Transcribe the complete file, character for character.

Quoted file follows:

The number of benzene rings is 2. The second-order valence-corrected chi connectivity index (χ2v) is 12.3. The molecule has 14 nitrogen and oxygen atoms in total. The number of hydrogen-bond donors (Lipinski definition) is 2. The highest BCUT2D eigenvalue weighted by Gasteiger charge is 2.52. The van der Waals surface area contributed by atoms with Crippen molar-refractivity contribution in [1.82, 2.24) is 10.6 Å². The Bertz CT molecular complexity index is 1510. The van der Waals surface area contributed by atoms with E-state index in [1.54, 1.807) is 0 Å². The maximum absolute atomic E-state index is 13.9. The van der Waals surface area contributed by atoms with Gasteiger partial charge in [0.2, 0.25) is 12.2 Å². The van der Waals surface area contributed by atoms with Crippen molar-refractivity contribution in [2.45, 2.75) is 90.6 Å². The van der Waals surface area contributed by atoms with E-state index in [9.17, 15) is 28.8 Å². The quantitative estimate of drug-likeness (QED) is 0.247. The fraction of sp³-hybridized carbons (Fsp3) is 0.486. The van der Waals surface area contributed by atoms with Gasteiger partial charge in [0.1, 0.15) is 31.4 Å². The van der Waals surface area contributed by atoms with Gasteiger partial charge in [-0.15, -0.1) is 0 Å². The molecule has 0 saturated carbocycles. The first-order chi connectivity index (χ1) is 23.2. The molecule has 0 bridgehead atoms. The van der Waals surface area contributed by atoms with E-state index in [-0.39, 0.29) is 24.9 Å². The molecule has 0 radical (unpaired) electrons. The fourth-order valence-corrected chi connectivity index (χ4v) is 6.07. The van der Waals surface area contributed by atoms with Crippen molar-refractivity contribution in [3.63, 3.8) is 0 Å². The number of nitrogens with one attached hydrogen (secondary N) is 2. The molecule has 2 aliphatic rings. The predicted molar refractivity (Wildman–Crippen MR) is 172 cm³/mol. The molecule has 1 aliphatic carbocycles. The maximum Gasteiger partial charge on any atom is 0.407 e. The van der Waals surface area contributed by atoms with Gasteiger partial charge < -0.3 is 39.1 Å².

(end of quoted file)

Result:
The number of benzene rings is 2. The second-order valence-corrected chi connectivity index (χ2v) is 12.3. The molecule has 14 nitrogen and oxygen atoms in total. The number of hydrogen-bond donors (Lipinski definition) is 2. The highest BCUT2D eigenvalue weighted by Gasteiger charge is 2.52. The van der Waals surface area contributed by atoms with Crippen molar-refractivity contribution in [1.82, 2.24) is 10.6 Å². The Bertz CT molecular complexity index is 1510. The van der Waals surface area contributed by atoms with E-state index in [1.54, 1.807) is 0 Å². The maximum absolute atomic E-state index is 13.9. The van der Waals surface area contributed by atoms with Gasteiger partial charge in [0.2, 0.25) is 12.2 Å². The van der Waals surface area contributed by atoms with Crippen molar-refractivity contribution in [2.45, 2.75) is 90.6 Å². The van der Waals surface area contributed by atoms with E-state index in [9.17, 15) is 28.8 Å². The quantitative estimate of drug-likeness (QED) is 0.247. The fraction of sp³-hybridized carbons (Fsp3) is 0.486. The van der Waals surface area contributed by atoms with Gasteiger partial charge in [0.1, 0.15) is 31.4 Å². The van der Waals surface area contributed by atoms with Gasteiger partial charge in [-0.15, -0.1) is 0 Å². The molecule has 0 saturated carbocycles. The first-order chi connectivity index (χ1) is 23.2. The molecule has 0 bridgehead atoms. The van der Waals surface area contributed by atoms with E-state index in [-0.39, 0.29) is 24.9 Å². The molecule has 0 radical (unpaired) electrons. The fourth-order valence-corrected chi connectivity index (χ4v) is 6.07. The van der Waals surface area contributed by atoms with Crippen molar-refractivity contribution in [3.63, 3.8) is 0 Å². The number of nitrogens with one attached hydrogen (secondary N) is 2. The molecule has 2 aliphatic rings. The predicted molar refractivity (Wildman–Crippen MR) is 172 cm³/mol. The molecule has 1 aliphatic carbocycles. The maximum Gasteiger partial charge on any atom is 0.407 e. The van der Waals surface area contributed by atoms with Gasteiger partial charge < -0.3 is 39.1 Å².